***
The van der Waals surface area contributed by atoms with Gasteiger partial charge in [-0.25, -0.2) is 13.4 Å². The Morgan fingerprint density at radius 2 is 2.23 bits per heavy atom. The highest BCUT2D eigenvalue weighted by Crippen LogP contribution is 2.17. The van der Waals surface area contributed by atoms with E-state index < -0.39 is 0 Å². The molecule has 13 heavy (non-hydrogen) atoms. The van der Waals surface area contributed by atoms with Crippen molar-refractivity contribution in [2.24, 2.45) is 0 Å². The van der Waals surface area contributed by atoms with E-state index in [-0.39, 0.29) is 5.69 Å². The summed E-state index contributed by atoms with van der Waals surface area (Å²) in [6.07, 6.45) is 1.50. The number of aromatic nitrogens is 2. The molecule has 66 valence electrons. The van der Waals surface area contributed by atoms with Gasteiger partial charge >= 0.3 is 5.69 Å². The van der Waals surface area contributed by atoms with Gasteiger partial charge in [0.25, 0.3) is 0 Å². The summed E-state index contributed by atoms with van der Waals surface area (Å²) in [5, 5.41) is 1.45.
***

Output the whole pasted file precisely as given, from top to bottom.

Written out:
The van der Waals surface area contributed by atoms with Gasteiger partial charge in [-0.25, -0.2) is 13.4 Å². The Morgan fingerprint density at radius 2 is 2.23 bits per heavy atom. The highest BCUT2D eigenvalue weighted by Crippen LogP contribution is 2.17. The van der Waals surface area contributed by atoms with E-state index < -0.39 is 0 Å². The molecule has 13 heavy (non-hydrogen) atoms. The van der Waals surface area contributed by atoms with Crippen molar-refractivity contribution in [2.24, 2.45) is 0 Å². The van der Waals surface area contributed by atoms with E-state index in [-0.39, 0.29) is 5.69 Å². The summed E-state index contributed by atoms with van der Waals surface area (Å²) in [6.07, 6.45) is 1.50. The number of aromatic nitrogens is 2. The molecule has 66 valence electrons. The van der Waals surface area contributed by atoms with Gasteiger partial charge >= 0.3 is 5.69 Å². The van der Waals surface area contributed by atoms with Gasteiger partial charge in [0.25, 0.3) is 0 Å². The summed E-state index contributed by atoms with van der Waals surface area (Å²) in [5, 5.41) is 1.45.